Hackaday Links: November 13, 2016

The Travelling Hackerbox is going International. I wrote a post on this earlier in the week, and I’m still looking for recipients for the box that are not in the United States. The sign-up form is right here, [the sign up form is now closed] and so far we have good coverage in Canada, Australia, NZ, Northern Europe, and a few in Africa. If you ever want to be part of the Travelling Hackerbox, this is your chance. I’m going to close the sign-up sheet next week. Sign up now.

Like the idea of a travelling hackerbox, but are too impatient? Adafruit now has a box subscription service. Every quarter, an AdaBox will arrive on your doorstep packed to the gills with electronic goodies.

The very recently released NES Classic edition is the 2016 version of the C64 DTV — it’s a Linux system, not as elegant, and there’s little hacking potential. If you want to increase the amount of storage, desolder the Flash chip (part no. S34ML04G200TFI000), and replace it with a larger chip. The NES Classic edition isn’t the coolest retro system coming out — Genesis is back, baby. Brazil has had a love affair with the Genesis/Mega Drive because of their bizarre import restrictions. Now, the manufacturer of the Brazilian Sega clones is releasing a Linux-ified clone. Does anyone know how to export electronics from Brazil?

The CFP deadline for the SoCal Linux Expo is fast approaching. You have until the 15th to get your talks in for SCALE.

Let’s talk about dissolvable 3D printer support material. One of the first materials able to be printed and removed by dissolving in water was PVA. Makerbot sold it for use in their dual extruder machines. PVA does dissolve, but it degrades at higher temperatures and kills nozzles. HIPS can be dissolved with limonene, but it’s really only for use in conjunction with ABS. This week, E3D released their Scaffold support material. It’s a PVA/Polyvinyl alcohol filament — ‘the stuff gel caps are made out of’ was the line we got when E3D previewed Scaffold at MRRF last March. It’s a support material that’s water dissolvable, compatible with most filaments, and is able to produce some amazing prints. It’s available now, but it is a bit pricey at £45 for half a kilo. Brexit is a good thing if you’re paid in dollars.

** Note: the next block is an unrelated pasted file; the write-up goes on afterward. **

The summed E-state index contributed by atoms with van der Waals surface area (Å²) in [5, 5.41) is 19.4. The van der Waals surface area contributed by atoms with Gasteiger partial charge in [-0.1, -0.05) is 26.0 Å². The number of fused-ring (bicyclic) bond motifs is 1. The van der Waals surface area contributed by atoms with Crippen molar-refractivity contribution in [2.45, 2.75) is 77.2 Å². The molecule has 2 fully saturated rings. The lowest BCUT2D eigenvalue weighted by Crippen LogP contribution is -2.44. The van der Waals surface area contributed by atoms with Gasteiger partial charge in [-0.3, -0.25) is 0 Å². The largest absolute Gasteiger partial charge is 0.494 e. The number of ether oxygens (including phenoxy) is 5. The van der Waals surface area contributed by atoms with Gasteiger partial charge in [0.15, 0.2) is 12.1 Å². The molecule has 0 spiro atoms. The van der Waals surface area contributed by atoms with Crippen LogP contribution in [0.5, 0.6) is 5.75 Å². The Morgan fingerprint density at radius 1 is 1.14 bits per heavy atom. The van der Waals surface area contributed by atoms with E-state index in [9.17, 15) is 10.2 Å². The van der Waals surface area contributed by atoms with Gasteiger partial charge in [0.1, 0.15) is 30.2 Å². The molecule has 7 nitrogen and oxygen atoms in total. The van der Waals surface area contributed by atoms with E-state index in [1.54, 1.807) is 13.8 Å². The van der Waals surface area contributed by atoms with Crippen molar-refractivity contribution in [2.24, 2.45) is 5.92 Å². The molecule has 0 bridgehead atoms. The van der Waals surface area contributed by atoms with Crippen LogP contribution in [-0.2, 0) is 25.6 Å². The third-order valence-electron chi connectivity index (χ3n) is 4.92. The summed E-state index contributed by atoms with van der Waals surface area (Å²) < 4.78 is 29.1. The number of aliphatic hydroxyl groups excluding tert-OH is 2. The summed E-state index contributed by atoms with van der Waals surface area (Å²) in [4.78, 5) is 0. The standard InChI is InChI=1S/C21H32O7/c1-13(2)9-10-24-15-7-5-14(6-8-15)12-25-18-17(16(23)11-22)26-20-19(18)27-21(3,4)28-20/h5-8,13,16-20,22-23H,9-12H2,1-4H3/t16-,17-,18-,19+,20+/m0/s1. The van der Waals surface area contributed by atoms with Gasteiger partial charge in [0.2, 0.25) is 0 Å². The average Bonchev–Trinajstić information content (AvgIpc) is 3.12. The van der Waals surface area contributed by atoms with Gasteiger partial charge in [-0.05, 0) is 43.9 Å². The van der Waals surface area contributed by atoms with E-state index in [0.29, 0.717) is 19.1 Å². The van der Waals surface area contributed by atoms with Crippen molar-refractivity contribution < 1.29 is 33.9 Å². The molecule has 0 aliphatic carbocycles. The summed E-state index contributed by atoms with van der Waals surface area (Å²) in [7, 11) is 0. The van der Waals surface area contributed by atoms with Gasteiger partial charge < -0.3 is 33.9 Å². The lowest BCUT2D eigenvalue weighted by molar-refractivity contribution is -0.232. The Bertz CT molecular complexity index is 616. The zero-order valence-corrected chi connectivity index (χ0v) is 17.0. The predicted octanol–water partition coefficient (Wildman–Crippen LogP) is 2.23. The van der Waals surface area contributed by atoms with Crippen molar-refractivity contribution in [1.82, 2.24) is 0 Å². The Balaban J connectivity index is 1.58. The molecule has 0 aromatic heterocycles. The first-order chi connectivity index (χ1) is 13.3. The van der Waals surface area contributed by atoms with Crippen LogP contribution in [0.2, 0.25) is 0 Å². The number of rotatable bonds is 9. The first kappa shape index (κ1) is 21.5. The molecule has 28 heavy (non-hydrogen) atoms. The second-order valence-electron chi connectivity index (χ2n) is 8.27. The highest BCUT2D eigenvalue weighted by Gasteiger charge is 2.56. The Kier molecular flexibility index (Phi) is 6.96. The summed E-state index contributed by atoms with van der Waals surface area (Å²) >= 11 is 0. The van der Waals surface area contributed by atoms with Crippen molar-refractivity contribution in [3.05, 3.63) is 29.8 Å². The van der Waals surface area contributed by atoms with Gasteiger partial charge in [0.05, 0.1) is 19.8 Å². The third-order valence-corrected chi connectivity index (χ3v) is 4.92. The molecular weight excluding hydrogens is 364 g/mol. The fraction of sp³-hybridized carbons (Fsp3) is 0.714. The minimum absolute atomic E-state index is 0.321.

If you’re into chiptunes, you’ve heard about Little Sound DJ. LSDJ is a cart/ROM capable of toggling all the registers on the Game Boy sound chip, sequencing bleeps and bloops, and generally being awesome. The recently released Nanoloop Mono is not Game Boy software. It’s a few op-amps and a PIC micro pasted on a board that turns the Game Boy into a synth. You get a significantly more 80s sound with the Nanoloop Mono over LSDJ, audio input, and a step sequencer.

3D Printing On Shims?

Forget to generate support material for your 3D printed part? Already a few hours in? Don’t cancel the print — you might be able to save it!

[Dr Dawes] was printing a bunch of different parts for students in his electronics class. He slipped up and forgot to add support material to the one part that needed it. Figuring this out a few hours in, he didn’t have time to cancel the job and lose all the prints, so he made the best of the situation and paused the print to build his own support material. He ended up taping down index cards to the bed around his object until they reached layer 13 — the layer that would have started to bridge across the support material had he included it in his Octoprint settings.

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Printing In Three Dimensions, For Real This Time


3D printers don’t continuously print in three dimensions – they print one layer, then another, then another. This is true for every single 3D printing technology, but now Topolabs has a very interesting technique that changes that. They’re printing in three dimensions by moving in the Z axis while also printing in the X and Y axes.

The basic idea behind Topolabs’ software is to print a support block, then print an object right on top of the support. The support block can be curved and convex, and the finished product follows the contours of the solid support block. Unlike ‘printing with supports’, the printer extrudes along the X, Y, and Z axes, which should make the finished product much, much stronger.

There are a few drawbacks to the technique – a release agent must be applied to the top of the support block. In the video below, Topolabs is using Kapton, but hair spray or glue sticks will also work. There’s also a limit to how steep an incline a printer can print, determined by the size of the extruder nozzle. Lastly, this technique would be much better suited for a delta-style bot, but the team is getting very good results with a normal Cartesian bot.

You can see a few videos of the Topolabs printing technique below.

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